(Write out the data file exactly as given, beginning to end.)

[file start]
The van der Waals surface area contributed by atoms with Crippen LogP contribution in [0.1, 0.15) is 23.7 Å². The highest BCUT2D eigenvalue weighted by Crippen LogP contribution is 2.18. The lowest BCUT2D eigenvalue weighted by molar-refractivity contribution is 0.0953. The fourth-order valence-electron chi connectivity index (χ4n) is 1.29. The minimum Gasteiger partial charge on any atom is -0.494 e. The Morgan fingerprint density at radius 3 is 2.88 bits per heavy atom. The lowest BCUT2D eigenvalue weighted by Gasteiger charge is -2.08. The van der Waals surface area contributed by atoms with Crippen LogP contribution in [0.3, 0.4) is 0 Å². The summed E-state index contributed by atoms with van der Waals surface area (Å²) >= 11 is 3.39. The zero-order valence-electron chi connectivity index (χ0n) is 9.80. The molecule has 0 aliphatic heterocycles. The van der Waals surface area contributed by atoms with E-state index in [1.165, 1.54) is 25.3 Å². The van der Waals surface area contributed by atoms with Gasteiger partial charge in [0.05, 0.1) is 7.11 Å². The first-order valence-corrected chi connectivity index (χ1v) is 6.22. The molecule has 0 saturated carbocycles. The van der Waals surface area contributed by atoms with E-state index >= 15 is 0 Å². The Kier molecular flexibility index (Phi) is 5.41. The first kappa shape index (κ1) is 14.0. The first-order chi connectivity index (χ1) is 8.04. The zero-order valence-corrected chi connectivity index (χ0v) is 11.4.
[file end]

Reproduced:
The van der Waals surface area contributed by atoms with Crippen LogP contribution in [0.1, 0.15) is 23.7 Å². The highest BCUT2D eigenvalue weighted by Crippen LogP contribution is 2.18. The lowest BCUT2D eigenvalue weighted by molar-refractivity contribution is 0.0953. The fourth-order valence-electron chi connectivity index (χ4n) is 1.29. The minimum Gasteiger partial charge on any atom is -0.494 e. The Morgan fingerprint density at radius 3 is 2.88 bits per heavy atom. The lowest BCUT2D eigenvalue weighted by Gasteiger charge is -2.08. The van der Waals surface area contributed by atoms with Crippen LogP contribution in [0.3, 0.4) is 0 Å². The summed E-state index contributed by atoms with van der Waals surface area (Å²) >= 11 is 3.39. The zero-order valence-electron chi connectivity index (χ0n) is 9.80. The molecule has 0 aliphatic heterocycles. The van der Waals surface area contributed by atoms with E-state index in [1.165, 1.54) is 25.3 Å². The van der Waals surface area contributed by atoms with Gasteiger partial charge in [0.05, 0.1) is 7.11 Å². The first-order valence-corrected chi connectivity index (χ1v) is 6.22. The molecule has 0 saturated carbocycles. The van der Waals surface area contributed by atoms with E-state index >= 15 is 0 Å². The Kier molecular flexibility index (Phi) is 5.41. The first kappa shape index (κ1) is 14.0. The first-order chi connectivity index (χ1) is 8.04. The zero-order valence-corrected chi connectivity index (χ0v) is 11.4.